FG wants all schools to publish Leaving Cert results
THE country's 730 secondary schools will be compelled to publish Leaving Certificate exam results under a Fine Gael-led government, the Irish Independent has learned.
This will allow parents to see how schools are doing in the exam stakes and compare them with one another.
Many will use the information to help decide where to send their children to school.
In a pre-election move which has already angered teacher unions, the party says it will require all schools to publish an annual report which will include details of exam performance.
The report will also outline extra-curricular activities, special needs education, learning support and music or drama activities.
The pledge is included, for the first time, in Fine Gael's education election manifesto which will be published this morning.
Clive Byrne from the National Association of Principals and Deputy Principals (NAPD) said he would be disappointed if schools were required to release the information. But he said he would not be surprised if some schools -- even those with very good results -- would refuse to do so, as occurred in the UK.
"It would be like kicking other schools in disadvantaged areas in the teeth," Mr Byrne said.
But the move was defended by Fine Gael, which said the present system of school evaluation in schools was flawed and had not worked to the benefit of either schools or parents.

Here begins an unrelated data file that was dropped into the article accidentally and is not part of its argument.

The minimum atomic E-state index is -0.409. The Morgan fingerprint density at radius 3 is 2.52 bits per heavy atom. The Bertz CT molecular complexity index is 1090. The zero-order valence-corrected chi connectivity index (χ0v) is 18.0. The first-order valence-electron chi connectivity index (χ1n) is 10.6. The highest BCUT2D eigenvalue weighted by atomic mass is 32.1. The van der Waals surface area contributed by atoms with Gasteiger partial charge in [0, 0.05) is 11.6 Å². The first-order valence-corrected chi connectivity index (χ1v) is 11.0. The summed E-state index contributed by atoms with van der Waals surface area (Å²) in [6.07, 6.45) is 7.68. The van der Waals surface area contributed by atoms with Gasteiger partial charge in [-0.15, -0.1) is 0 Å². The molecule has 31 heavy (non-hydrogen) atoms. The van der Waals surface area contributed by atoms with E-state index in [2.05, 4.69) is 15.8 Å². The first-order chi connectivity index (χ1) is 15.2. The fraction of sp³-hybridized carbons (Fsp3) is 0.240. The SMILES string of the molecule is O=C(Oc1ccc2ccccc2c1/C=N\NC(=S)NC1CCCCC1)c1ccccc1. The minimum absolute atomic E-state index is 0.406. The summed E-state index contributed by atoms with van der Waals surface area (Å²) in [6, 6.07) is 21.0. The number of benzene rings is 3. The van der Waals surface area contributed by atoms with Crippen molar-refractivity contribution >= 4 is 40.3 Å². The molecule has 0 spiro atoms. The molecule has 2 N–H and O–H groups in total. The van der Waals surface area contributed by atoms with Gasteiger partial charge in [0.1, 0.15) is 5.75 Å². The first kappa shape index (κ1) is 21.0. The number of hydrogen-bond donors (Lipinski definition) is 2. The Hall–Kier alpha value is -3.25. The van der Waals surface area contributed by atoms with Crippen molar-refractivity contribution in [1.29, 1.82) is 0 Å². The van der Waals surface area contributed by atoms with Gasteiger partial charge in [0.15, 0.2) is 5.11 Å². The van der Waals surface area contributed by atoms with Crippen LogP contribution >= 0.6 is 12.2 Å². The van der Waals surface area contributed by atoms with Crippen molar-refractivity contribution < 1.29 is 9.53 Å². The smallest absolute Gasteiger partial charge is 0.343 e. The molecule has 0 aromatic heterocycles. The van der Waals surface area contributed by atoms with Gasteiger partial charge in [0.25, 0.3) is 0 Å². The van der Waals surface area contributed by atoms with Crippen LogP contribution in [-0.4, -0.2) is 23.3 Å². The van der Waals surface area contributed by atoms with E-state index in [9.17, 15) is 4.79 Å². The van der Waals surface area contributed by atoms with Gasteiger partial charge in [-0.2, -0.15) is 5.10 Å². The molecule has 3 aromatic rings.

"Fine Gael believes schools should move to a system of self-evaluation, backed up by a targeted department inspection process.
"Schools would evaluate their own progress year on year and wouldn't just be compared in terms of the number of students going on to third level, which is the case at the moment with the league tables published annually," a spokesman said.
The move angered teacher unions. ASTI general secretary Pat King said league tables of examination results presented a distorted picture of the second-level school system.
"Regardless of how this information is packaged, it will be presented in a crude and incomplete fashion and used to mislead parents into thinking that in order to give their child/children an educational advantage they must gain access to schools at the top of the table," he said.
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